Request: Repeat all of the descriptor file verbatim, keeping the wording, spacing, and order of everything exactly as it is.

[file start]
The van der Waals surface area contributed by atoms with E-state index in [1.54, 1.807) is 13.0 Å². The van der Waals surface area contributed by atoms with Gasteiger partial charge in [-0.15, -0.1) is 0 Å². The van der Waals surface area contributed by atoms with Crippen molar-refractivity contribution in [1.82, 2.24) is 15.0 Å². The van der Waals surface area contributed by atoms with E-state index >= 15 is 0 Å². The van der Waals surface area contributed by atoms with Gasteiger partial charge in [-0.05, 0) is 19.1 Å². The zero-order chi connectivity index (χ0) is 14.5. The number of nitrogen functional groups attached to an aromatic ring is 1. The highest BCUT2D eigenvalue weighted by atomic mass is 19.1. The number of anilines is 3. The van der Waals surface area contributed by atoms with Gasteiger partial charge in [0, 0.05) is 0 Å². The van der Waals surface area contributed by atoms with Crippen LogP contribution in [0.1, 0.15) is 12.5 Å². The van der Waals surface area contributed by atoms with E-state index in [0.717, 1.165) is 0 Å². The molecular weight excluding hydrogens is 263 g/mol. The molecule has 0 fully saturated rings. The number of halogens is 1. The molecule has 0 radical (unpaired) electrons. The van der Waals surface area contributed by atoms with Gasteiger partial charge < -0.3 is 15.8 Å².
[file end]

The van der Waals surface area contributed by atoms with E-state index in [1.54, 1.807) is 13.0 Å². The van der Waals surface area contributed by atoms with Gasteiger partial charge in [-0.15, -0.1) is 0 Å². The van der Waals surface area contributed by atoms with Crippen molar-refractivity contribution in [1.82, 2.24) is 15.0 Å². The van der Waals surface area contributed by atoms with E-state index >= 15 is 0 Å². The van der Waals surface area contributed by atoms with Gasteiger partial charge in [-0.05, 0) is 19.1 Å². The zero-order chi connectivity index (χ0) is 14.5. The number of nitrogen functional groups attached to an aromatic ring is 1. The highest BCUT2D eigenvalue weighted by atomic mass is 19.1. The number of anilines is 3. The van der Waals surface area contributed by atoms with Gasteiger partial charge in [0, 0.05) is 0 Å². The van der Waals surface area contributed by atoms with Crippen LogP contribution in [0.1, 0.15) is 12.5 Å². The van der Waals surface area contributed by atoms with E-state index in [0.717, 1.165) is 0 Å². The molecular weight excluding hydrogens is 263 g/mol. The molecule has 0 fully saturated rings. The number of halogens is 1. The molecule has 0 radical (unpaired) electrons. The van der Waals surface area contributed by atoms with Gasteiger partial charge < -0.3 is 15.8 Å².